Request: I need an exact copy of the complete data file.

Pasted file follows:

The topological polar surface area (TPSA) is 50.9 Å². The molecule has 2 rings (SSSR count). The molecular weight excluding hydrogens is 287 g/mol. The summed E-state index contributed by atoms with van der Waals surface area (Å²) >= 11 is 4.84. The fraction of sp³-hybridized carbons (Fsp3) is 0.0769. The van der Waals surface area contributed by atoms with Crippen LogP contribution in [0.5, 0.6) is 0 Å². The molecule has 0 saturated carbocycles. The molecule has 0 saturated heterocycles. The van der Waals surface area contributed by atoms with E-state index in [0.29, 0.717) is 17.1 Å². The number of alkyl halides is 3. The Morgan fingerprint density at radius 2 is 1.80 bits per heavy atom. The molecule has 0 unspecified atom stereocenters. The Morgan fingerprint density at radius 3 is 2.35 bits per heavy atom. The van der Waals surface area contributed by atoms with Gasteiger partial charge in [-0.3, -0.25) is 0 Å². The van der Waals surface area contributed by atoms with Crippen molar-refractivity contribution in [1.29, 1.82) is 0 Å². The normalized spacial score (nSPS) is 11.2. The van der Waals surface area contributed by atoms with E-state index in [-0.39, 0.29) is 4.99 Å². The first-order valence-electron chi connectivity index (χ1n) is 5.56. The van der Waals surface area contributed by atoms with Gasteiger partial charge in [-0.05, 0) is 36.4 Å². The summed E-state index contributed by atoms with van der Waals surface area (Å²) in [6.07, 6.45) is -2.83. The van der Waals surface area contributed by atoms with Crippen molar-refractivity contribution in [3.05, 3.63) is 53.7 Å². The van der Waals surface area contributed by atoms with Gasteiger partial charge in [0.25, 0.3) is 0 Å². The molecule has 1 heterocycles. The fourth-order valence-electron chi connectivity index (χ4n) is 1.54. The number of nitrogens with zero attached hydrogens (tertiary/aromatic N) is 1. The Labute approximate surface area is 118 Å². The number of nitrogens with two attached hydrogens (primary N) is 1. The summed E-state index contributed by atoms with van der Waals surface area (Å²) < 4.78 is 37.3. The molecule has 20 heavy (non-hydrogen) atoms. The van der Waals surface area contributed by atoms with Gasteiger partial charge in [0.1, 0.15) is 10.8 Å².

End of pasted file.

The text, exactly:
The topological polar surface area (TPSA) is 50.9 Å². The molecule has 2 rings (SSSR count). The molecular weight excluding hydrogens is 287 g/mol. The summed E-state index contributed by atoms with van der Waals surface area (Å²) >= 11 is 4.84. The fraction of sp³-hybridized carbons (Fsp3) is 0.0769. The van der Waals surface area contributed by atoms with Crippen LogP contribution in [0.5, 0.6) is 0 Å². The molecule has 0 saturated carbocycles. The molecule has 0 saturated heterocycles. The van der Waals surface area contributed by atoms with E-state index in [0.29, 0.717) is 17.1 Å². The number of alkyl halides is 3. The Morgan fingerprint density at radius 2 is 1.80 bits per heavy atom. The molecule has 0 unspecified atom stereocenters. The Morgan fingerprint density at radius 3 is 2.35 bits per heavy atom. The van der Waals surface area contributed by atoms with Gasteiger partial charge in [-0.3, -0.25) is 0 Å². The van der Waals surface area contributed by atoms with Crippen molar-refractivity contribution in [1.29, 1.82) is 0 Å². The normalized spacial score (nSPS) is 11.2. The van der Waals surface area contributed by atoms with E-state index in [-0.39, 0.29) is 4.99 Å². The first-order valence-electron chi connectivity index (χ1n) is 5.56. The van der Waals surface area contributed by atoms with Gasteiger partial charge in [-0.05, 0) is 36.4 Å². The summed E-state index contributed by atoms with van der Waals surface area (Å²) in [6.07, 6.45) is -2.83. The van der Waals surface area contributed by atoms with Crippen molar-refractivity contribution in [3.05, 3.63) is 53.7 Å². The van der Waals surface area contributed by atoms with Gasteiger partial charge in [0.25, 0.3) is 0 Å². The molecule has 1 heterocycles. The fourth-order valence-electron chi connectivity index (χ4n) is 1.54. The number of nitrogens with zero attached hydrogens (tertiary/aromatic N) is 1. The Labute approximate surface area is 118 Å². The number of nitrogens with two attached hydrogens (primary N) is 1. The summed E-state index contributed by atoms with van der Waals surface area (Å²) < 4.78 is 37.3. The molecule has 20 heavy (non-hydrogen) atoms. The van der Waals surface area contributed by atoms with Gasteiger partial charge in [0.1, 0.15) is 10.8 Å².